MANILA (Reuters) - Philippine President Rodrigo Duterte on Tuesday asked Congress to extend martial law on the southern island of Mindanao until the end of the year, to grant him time to crush a rebel movement inspired by the Islamic State group.
The region of 22 million people, which has a history of separatist and Marxist rebellion, was placed under military rule on May 23 after rebels from the Maute and Abu Sayyaf groups took over parts of Marawi City, plunging the Philippines into its biggest security crisis in years.
Insurgents have put up fierce resistance, with scores of fighters still holed up in central Marawi after 57 days of government ground offensives, air strikes and artillery bombardments, in a battle authorities say has killed 413 militants, 98 members of the security forces and 45 civilians.
“The primary objective of the possible extension is to allow our forces to continue with their operations unhampered by deadlines and to focus more on the liberation of Marawi and its rehabilitation and rebuilding,” said presidential spokesman Ernesto Abella, reading a letter signed by Duterte.
A hardcore of gunmen were on Tuesday clinging on to positions in a deserted commercial heart, which has been reduced to rubble by a bombing campaign that has angered residents with no homes or businesses to return to.
Duterte has appointed a taskforce to rebuild Marawi, with a 20 billion peso ($394.81 million) budget.
The brazen assault by organized, heavily armed militants who have pledged allegiance to Islamic State has fanned fears that extremists may have radicalized and recruited more fighters than was previously thought.
The Marawi siege is the fourth battle between the Maute clan and the military over the past nine months and the country’s defense minister, Delfin Lorenzana, has admitted the combat and planning capability of the enemy has been underestimated.
Lorenzana on Tuesday met Singaporean counterpart Ng Eng Hen, who offered the Philippines urban warfare training and use of surveillance aircraft to locate militants, adding to reconnaissance support Australia and the United States is currently providing.
Duterte has long warned that Mindanao faced contamination by Islamic State, and experts say Muslim parts of the predominantly Catholic southern Philippines are fertile ground for expansion due to their history of marginalization and neglect.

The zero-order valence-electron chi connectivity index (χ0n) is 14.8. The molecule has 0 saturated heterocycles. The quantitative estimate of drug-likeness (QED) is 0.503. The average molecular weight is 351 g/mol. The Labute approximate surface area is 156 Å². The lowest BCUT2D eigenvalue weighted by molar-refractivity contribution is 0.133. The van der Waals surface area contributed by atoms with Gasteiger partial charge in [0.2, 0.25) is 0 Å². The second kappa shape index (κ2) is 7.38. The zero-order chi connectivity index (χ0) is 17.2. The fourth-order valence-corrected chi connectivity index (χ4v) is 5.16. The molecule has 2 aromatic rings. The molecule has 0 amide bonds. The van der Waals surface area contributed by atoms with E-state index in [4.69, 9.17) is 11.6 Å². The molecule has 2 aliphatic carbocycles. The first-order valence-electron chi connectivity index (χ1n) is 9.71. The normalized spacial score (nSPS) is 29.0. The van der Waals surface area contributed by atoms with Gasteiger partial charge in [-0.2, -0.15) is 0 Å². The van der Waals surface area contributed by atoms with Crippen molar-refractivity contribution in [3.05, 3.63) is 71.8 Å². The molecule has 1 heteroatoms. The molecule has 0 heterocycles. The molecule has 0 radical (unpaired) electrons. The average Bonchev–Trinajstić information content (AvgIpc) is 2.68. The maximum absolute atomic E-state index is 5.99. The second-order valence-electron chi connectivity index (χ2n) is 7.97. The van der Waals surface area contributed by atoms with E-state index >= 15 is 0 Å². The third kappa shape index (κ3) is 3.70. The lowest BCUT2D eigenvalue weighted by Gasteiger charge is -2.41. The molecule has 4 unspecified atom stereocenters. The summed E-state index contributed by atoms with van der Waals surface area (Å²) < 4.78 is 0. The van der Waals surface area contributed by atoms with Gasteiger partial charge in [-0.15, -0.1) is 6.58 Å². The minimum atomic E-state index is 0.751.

While few dispute that Duterte has a serious problem on his hands, his critics have derided his declaration of martial law across all of Mindanao, an area the size of South Korea.
Martial law allows for deeper surveillance and arrests without warrant, giving security forces a freer rein to go after suspected extremist financiers and facilitators.
According to several senate and congress leaders who dined with the president on Monday evening, Duterte had told them he wanted martial law for another 60 days.
In the case of continuing martial law beyond the initial 60-day limit, the constitution does not restrict how long it can be extended, although Congress can challenge it.
Senator Antonio Trillanes, Duterte’s top critic, said such a long extension was a “whimsical misuse of power”.
“I have already forewarned the public of Duterte’s authoritarian tendencies and this is another proof of it,” he said in a statement.
Martial law is a sensitive issue in the Philippines, bringing back memories of the 1970s rule of late dictator Ferdinand Marcos, who was accused of exaggerating security threats to justify harsh measures that allowed his regime to suppress dissent brutally.
The extension would be the first time since the Marcos era that martial law was renewed.
Outrage about martial law has largely been restricted to Duterte’s main critics, with the majority of Filipinos behind his security measures, according to opinion polls.
Lower house speaker, Pantaleon Alvarez, an ally of Duterte, said it was likely Congress would endorse the president’s request to extend martial law until the end of the year.
He also said Congress should look into possible intelligence failures that led to the siege, in particular, how the militants managed to stockpile so many weapons.
Additional reporting by Manuel Mogato; Editing by Michael Perry